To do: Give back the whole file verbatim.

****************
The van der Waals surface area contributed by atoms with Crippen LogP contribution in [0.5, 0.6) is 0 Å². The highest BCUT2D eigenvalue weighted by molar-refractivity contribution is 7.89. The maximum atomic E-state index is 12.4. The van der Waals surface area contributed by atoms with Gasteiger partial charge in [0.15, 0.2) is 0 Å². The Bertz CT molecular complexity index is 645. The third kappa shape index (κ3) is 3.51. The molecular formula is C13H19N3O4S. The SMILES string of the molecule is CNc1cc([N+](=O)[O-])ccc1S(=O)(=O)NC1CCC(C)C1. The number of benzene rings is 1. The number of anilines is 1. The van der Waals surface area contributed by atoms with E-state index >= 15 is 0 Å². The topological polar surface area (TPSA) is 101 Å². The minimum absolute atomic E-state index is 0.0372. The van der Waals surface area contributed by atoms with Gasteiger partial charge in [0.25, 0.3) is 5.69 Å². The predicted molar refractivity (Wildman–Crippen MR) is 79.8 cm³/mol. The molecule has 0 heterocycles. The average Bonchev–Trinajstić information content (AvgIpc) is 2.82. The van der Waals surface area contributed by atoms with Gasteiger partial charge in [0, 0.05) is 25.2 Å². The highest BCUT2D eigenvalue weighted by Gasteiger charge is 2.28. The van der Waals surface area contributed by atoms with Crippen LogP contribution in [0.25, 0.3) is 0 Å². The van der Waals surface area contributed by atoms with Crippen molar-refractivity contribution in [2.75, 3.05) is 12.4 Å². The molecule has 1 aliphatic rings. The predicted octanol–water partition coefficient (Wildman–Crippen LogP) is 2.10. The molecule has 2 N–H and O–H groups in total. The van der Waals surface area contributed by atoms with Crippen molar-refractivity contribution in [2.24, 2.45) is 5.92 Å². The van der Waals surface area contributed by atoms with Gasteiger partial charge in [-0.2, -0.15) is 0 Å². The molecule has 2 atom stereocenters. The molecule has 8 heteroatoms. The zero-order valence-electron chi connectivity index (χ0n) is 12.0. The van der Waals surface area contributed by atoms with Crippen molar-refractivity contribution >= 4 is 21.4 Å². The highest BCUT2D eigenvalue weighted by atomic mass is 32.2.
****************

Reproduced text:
The van der Waals surface area contributed by atoms with Crippen LogP contribution in [0.5, 0.6) is 0 Å². The highest BCUT2D eigenvalue weighted by molar-refractivity contribution is 7.89. The maximum atomic E-state index is 12.4. The van der Waals surface area contributed by atoms with Gasteiger partial charge in [0.15, 0.2) is 0 Å². The Bertz CT molecular complexity index is 645. The third kappa shape index (κ3) is 3.51. The molecular formula is C13H19N3O4S. The SMILES string of the molecule is CNc1cc([N+](=O)[O-])ccc1S(=O)(=O)NC1CCC(C)C1. The number of benzene rings is 1. The number of anilines is 1. The van der Waals surface area contributed by atoms with E-state index >= 15 is 0 Å². The topological polar surface area (TPSA) is 101 Å². The minimum absolute atomic E-state index is 0.0372. The van der Waals surface area contributed by atoms with Gasteiger partial charge in [0.25, 0.3) is 5.69 Å². The predicted molar refractivity (Wildman–Crippen MR) is 79.8 cm³/mol. The molecule has 0 heterocycles. The average Bonchev–Trinajstić information content (AvgIpc) is 2.82. The van der Waals surface area contributed by atoms with Gasteiger partial charge in [0, 0.05) is 25.2 Å². The highest BCUT2D eigenvalue weighted by Gasteiger charge is 2.28. The van der Waals surface area contributed by atoms with Crippen LogP contribution in [0.25, 0.3) is 0 Å². The van der Waals surface area contributed by atoms with Crippen molar-refractivity contribution in [2.75, 3.05) is 12.4 Å². The molecule has 1 aliphatic rings. The predicted octanol–water partition coefficient (Wildman–Crippen LogP) is 2.10. The molecule has 2 N–H and O–H groups in total. The van der Waals surface area contributed by atoms with Crippen molar-refractivity contribution in [2.24, 2.45) is 5.92 Å². The van der Waals surface area contributed by atoms with Gasteiger partial charge in [-0.2, -0.15) is 0 Å². The molecule has 2 atom stereocenters. The molecule has 8 heteroatoms. The zero-order valence-electron chi connectivity index (χ0n) is 12.0. The van der Waals surface area contributed by atoms with Crippen molar-refractivity contribution >= 4 is 21.4 Å². The highest BCUT2D eigenvalue weighted by atomic mass is 32.2.